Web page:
Finally, musicians’ choice of musical key has also stayed highly consistent. C continues to be the most popular key, followed closely by G, D, A, and F. The D key has very gradually gained popularity over time, while D# has slightly fallen out of favor.

Honestly, most “pop” songs use the same chords in general. It’s why, as I once demonstrated while busking at a subway station, you can play all of the following songs and many, many others with literally the exact same chord progression of C-G-Am-F (or G-D-Em-C, as one way to transpose it):

For those of you who play music, give it a try. So many mashup opportunities abound here.

Popular music: faster, louder, higher energy, electronic-heavy, vocal-heavy

According to Spotify, “popularity is calculated by algorithm and is based, in the most part, on the total number of plays the track has had and how recent those plays are.”

What makes popular music popular? Not surprisingly, it matches the over-time trends we saw above.

We love songs that are fast, loud, high-energy, and (relatedly) danceable. We hate songs that are acoustic and instrumental-heavy. Speechiness is apparently divisive: the most popular and least popular groups of songs are both the speechiest (now that’s a word!) on average. Valence doesn’t seem to affect our choices very much.

Here’s how Billie Eilish’s “Bad Guy,” the most popular song in Spotify’s list of top-streamed songs from the 2010s, compares. Popularity: 91 | Danceability: 0.701 | Tempo: 135.128 | Loudness: -10.965 | Energy: 0.425 | Acousticness: 0.328 | Instrumentalness: 0.130 | Speechiness: 0.375 | Valence: 0.562. So pretty danceable, super fast, very vocal-heavy.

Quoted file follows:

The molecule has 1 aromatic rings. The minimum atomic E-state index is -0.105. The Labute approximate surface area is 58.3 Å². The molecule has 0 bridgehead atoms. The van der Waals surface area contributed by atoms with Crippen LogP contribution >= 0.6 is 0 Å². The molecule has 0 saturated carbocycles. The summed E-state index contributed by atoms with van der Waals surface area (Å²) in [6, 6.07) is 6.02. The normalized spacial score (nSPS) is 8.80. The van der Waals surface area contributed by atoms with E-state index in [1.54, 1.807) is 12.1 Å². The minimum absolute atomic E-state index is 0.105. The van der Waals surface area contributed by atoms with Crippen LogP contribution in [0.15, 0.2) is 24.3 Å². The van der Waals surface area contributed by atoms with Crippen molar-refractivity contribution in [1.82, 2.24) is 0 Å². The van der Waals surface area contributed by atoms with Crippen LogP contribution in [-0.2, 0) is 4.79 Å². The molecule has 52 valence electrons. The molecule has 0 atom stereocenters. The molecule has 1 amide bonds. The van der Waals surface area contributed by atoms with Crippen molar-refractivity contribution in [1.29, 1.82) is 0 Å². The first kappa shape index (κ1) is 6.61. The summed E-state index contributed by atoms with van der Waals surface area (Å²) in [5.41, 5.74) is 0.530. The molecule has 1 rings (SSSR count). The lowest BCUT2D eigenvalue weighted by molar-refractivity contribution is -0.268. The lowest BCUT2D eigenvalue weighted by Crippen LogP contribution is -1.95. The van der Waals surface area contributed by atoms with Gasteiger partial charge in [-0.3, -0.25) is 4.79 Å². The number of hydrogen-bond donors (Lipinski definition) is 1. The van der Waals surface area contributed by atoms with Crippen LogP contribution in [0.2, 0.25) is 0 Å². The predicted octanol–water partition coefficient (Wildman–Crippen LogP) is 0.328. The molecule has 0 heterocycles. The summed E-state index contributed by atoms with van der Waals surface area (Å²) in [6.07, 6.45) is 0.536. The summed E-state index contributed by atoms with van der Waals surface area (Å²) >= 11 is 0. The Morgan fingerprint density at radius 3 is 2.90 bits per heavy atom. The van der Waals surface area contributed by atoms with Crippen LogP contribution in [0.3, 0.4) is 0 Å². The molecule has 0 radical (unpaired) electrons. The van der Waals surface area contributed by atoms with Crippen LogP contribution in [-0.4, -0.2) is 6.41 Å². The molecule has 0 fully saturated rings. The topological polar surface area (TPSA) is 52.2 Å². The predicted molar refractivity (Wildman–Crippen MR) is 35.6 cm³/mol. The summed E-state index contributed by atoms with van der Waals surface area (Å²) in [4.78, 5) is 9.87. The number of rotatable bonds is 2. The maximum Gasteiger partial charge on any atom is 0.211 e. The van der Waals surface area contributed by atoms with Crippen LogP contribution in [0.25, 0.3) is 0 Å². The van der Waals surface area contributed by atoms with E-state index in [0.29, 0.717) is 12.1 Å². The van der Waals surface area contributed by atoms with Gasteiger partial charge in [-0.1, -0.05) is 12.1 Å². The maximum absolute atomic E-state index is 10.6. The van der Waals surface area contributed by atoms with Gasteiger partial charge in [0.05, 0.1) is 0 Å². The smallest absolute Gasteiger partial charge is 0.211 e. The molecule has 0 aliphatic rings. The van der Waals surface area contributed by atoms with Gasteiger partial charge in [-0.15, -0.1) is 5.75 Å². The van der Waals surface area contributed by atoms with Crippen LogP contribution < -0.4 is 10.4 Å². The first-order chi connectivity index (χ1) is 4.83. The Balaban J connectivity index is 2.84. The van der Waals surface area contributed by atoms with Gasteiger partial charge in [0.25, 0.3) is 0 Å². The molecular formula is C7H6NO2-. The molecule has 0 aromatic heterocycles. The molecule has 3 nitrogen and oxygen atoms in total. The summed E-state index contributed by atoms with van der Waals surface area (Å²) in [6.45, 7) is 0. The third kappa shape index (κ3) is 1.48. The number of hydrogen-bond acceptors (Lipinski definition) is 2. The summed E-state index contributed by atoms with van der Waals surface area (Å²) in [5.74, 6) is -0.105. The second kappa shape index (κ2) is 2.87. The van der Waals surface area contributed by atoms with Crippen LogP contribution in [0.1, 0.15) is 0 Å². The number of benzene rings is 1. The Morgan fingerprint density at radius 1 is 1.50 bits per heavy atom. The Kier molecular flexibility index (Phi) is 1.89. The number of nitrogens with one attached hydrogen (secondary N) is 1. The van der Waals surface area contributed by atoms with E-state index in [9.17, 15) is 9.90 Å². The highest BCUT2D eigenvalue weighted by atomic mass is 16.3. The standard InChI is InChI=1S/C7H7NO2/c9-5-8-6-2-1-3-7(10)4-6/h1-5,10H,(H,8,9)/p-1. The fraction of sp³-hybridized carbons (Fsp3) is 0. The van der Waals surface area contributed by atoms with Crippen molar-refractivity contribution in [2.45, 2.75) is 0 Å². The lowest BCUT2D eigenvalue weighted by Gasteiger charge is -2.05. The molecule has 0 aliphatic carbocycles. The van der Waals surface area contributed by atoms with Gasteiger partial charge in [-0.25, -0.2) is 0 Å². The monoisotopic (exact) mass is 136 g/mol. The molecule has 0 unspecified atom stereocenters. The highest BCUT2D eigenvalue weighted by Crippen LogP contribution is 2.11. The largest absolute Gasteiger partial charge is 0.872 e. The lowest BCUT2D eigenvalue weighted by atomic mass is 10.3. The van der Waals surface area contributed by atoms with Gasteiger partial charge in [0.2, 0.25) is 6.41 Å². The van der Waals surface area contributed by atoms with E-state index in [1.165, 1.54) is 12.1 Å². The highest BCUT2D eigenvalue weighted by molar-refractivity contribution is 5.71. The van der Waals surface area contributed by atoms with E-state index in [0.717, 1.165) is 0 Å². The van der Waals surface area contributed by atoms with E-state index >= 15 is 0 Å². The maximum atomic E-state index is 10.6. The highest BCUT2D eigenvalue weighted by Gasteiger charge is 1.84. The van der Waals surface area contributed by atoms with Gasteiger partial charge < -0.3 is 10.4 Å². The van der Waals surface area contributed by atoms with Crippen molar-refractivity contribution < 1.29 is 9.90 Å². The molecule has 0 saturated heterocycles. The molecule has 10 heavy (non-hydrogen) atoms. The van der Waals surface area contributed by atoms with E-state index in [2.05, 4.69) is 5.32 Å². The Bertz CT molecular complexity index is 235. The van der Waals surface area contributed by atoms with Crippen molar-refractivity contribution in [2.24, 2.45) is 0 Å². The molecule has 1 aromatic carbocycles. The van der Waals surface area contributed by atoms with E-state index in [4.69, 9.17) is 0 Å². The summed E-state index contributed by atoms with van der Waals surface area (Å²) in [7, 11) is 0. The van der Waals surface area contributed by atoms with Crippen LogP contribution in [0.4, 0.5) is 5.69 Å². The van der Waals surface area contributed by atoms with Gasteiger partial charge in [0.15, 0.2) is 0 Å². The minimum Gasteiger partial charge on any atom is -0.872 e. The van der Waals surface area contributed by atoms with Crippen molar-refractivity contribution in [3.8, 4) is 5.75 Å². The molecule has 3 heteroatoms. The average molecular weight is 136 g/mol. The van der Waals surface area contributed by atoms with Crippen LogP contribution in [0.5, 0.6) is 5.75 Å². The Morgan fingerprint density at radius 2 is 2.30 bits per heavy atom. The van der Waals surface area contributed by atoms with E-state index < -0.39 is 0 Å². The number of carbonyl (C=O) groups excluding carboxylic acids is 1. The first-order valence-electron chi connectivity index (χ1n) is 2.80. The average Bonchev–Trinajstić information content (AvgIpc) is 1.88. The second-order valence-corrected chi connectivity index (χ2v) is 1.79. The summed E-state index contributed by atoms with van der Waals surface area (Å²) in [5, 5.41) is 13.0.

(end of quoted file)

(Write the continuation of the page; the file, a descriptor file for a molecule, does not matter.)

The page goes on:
And here is The Weeknd’s “Blinding Lights,” the absolute most popular song in my entire Spotify dataset, with a popularity score of 100! Danceability: 0.51 | Tempo: 171.01 | Loudness: -5.93 | Energy: 0.73 | Acousticness: 0.001 | Instrumentalness: 0.00 | Speechiness: 0.06 | Valence: 0.33. Not as danceable, but extremely fast, very high energy, super non-acoustic / electronic-heavy, super non-instrumental / vocal-heavy.

Ok so now I know how to maximize my chances of making it onto the Billboard Hot 100. All I need to do is come up a song that’s ultra fast, ultra loud, ultra energetic, ultra vocal-heavy, ultra electronic-heavy, that has either a lot of spoken words or very few spoken words. On it.

My own music taste begs to differ

Unfortunately for my rich-and-famous dreams, what makes music popular to the world isn’t perfectly aligned with what makes music “popular” to me. Which brings me back to what I started this whole blog post with: how does my music taste compare to my partner’s, and the Spotify world’s?

To explore this, I looked at (1) Spotify’s “Most Streamed Songs of the Decade” (2010s), (2) My list of “Liked Songs,” and (3) My partner’s list of starred songs. Here’s how we shake out. For this part of the analysis, I normalized the Popularity and Tempo scores so they would reflect the 0 to 1 scale as well. (Also, getting to play with radar charts was quite the treat!)